Some 36% of the school’s pupils achieved five A*-C grades, including English and maths, down from 47% last year.
It follows a huge row in 2012 when a toughened up English GCSE grading system led to a number of schools and local councils challenging results through the High Court.
For English students this year, coursework was cut and a greater emphasis was placed on the end-of-year exams. State schools are especially fearful of poor English results as slipping below the Government’s official floor targets raises the prospect of a takeover.
Mr Hine said: “English results have been depressed by the exam board moderation and grade boundary setting process – we have not entered students early for English for a number of years.
“We do not believe we have seen an accurate reflection of our students’ abilities in English this year and have already commenced a challenge to the marks awarded by the exam board.”
Meanwhile, Felixstowe Academy principal Andrew Salter said the school will be resubmitting the English GCSE coursework for the whole year group for remarking.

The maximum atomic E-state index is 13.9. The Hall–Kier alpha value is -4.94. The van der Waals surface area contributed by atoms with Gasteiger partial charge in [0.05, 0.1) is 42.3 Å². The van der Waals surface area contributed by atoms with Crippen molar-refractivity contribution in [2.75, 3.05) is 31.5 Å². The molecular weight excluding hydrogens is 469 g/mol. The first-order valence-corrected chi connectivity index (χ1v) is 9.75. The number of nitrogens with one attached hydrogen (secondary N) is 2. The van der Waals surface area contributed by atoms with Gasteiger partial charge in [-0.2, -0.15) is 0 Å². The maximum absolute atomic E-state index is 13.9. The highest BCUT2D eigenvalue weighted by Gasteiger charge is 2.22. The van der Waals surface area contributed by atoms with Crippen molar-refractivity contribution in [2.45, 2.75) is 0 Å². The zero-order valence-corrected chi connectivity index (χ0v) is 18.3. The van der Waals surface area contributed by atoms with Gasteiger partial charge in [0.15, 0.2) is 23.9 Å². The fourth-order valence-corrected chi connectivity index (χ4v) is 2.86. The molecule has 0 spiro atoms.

He said the final adjusted results, which had been independently marked and graded, were lowered across the year group, and did not reflect the strong grades achieved through examinations.
As a result, 58% of students gained grades A*-C in English – though the academy believes that following the resubmission of coursework, this figure will improve. Overall, 43% of students gained five or more A*-C grades including English and maths – the same as last year.
Catherine Wiltshire, acting headteacher at Bungay High School, where 46% of students achieved five or more A*-C grades, including English and maths – down from 59% last year – echoed their concerns.